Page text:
Existence is Resistance: Hamilton indigenous students make a statement through the arts

HAMILTON — It was just part of the normal school day for the students in Hamilton Regional Indian Centre’s alternative high school program — making posters and t-shirts with a powerful slogan, “Existence is Resistance”.

The poster design — which can be found in this week’s centre spread poster of the Two Row Times — was a collective work made by the students in the HRIC’s Strengthening Hamilton Aboriginal Education (SHAE) high school program.

SHAE is one of eleven alternative secondary school programs running in Indigenous Friendship Centres throughout Ontario — with the goal of assisting urban indigenous students to graduate high school with cultural support and life skills they might not get in a traditional classroom setting.

This week, SHAE brought two indigenous artists into it’s classroom in partnership with Hamilton’s Centre 3 for print and media arts — a progressive gallery in the city’s James Street North community noted for it’s involvement in leading Hamilton’s Art Crawl events held throughout the year.

Centre 3’s Artists in the Schools program brought Daniel Hill, an Onondaga visual artist from Six Nations of the Grand River; and Adam Sturgeon, an Annishnabe musician and artist from Chippewas of the Thames First Nation — into SHAE’s classrooms to lead students through a project that bringing together the programs art and social justice components.

Sturgeon, who is also known as the guitar playing vocalist for the indie psychedelic rock group WHOOP-Szo, led the students through a screen-printing workshop.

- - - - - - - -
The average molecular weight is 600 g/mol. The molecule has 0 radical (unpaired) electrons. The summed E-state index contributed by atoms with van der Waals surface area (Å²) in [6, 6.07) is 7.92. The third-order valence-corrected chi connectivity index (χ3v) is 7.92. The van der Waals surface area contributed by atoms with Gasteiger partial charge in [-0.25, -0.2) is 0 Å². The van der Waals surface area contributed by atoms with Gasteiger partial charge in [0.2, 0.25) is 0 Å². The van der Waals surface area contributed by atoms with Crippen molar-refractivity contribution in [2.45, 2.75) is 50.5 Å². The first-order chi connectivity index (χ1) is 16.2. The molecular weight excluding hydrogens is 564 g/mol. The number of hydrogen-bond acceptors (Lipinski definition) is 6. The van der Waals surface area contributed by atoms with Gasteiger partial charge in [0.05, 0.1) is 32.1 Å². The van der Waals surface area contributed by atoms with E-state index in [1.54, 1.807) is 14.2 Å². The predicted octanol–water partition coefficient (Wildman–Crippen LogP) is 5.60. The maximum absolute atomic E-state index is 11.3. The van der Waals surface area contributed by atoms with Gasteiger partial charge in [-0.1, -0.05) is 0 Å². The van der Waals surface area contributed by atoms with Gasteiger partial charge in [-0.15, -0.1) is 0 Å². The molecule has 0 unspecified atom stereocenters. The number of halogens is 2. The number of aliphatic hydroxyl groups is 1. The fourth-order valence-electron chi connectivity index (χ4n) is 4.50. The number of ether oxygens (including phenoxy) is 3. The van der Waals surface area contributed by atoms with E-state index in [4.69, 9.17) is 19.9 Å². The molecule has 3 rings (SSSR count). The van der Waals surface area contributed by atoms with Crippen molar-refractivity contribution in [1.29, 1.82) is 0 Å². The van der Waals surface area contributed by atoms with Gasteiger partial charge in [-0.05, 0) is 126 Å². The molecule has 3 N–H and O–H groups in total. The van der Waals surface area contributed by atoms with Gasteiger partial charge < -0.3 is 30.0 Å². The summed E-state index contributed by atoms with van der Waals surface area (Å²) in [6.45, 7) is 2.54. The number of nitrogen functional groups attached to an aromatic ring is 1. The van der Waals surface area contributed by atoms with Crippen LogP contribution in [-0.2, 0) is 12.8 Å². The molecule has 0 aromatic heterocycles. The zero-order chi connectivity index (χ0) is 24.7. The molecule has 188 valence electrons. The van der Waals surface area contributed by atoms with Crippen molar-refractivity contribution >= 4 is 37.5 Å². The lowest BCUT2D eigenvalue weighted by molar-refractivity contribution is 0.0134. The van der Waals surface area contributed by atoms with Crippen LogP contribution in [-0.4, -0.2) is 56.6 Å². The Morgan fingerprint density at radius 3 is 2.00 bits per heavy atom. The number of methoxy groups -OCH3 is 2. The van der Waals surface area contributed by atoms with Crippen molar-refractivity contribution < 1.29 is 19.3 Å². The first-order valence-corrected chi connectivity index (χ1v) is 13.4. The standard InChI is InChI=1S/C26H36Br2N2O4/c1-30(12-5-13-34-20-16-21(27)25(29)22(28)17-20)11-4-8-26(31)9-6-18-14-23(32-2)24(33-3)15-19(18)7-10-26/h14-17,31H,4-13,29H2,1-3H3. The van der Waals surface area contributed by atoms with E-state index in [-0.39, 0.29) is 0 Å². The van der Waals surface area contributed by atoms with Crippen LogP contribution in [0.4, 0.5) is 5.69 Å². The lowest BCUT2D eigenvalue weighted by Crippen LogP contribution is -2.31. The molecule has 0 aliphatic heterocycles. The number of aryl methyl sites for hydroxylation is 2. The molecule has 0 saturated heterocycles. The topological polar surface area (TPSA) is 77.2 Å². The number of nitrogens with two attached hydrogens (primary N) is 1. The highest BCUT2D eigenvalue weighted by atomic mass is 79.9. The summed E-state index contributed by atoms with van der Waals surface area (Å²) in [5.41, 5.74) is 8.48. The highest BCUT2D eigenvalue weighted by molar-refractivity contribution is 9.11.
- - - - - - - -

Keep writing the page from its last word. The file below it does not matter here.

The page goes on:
Students were introduced to how they can take everyday materials, like a few milk cartons and a strong light bulb, to make an at-home rig to start making their own screen printed posters and t-shirts to make a statement of their own.

SHAE students created a collective work, inspired by the work of Shelly Niro’s “The Shirt”. Hill explained that as part of the students social justice lessons – they were inspired by Niro’s work to produce a piece of art that conveyed a message. In the short film attached to the Niro’s “The Shirt”, indigenous women are shown wearing shirts captioned “My ancestors were annihilated, exterminated, murdered and massacred…and all I got is this shirt.”

Hill said the students were impacted by Niro’s work and wanted to bring that kind of messaging to the collective piece and so the birth of their message – “Existence is Resistance” – was born.

Centre 3’s Outreach Director Becky Katz said she has been a fan of Niro’s influential works and said she was impressed with the work that came from the partnership with the SHAE program students.

For a full size poster of “Existence is Resistance” – turn to page 16.

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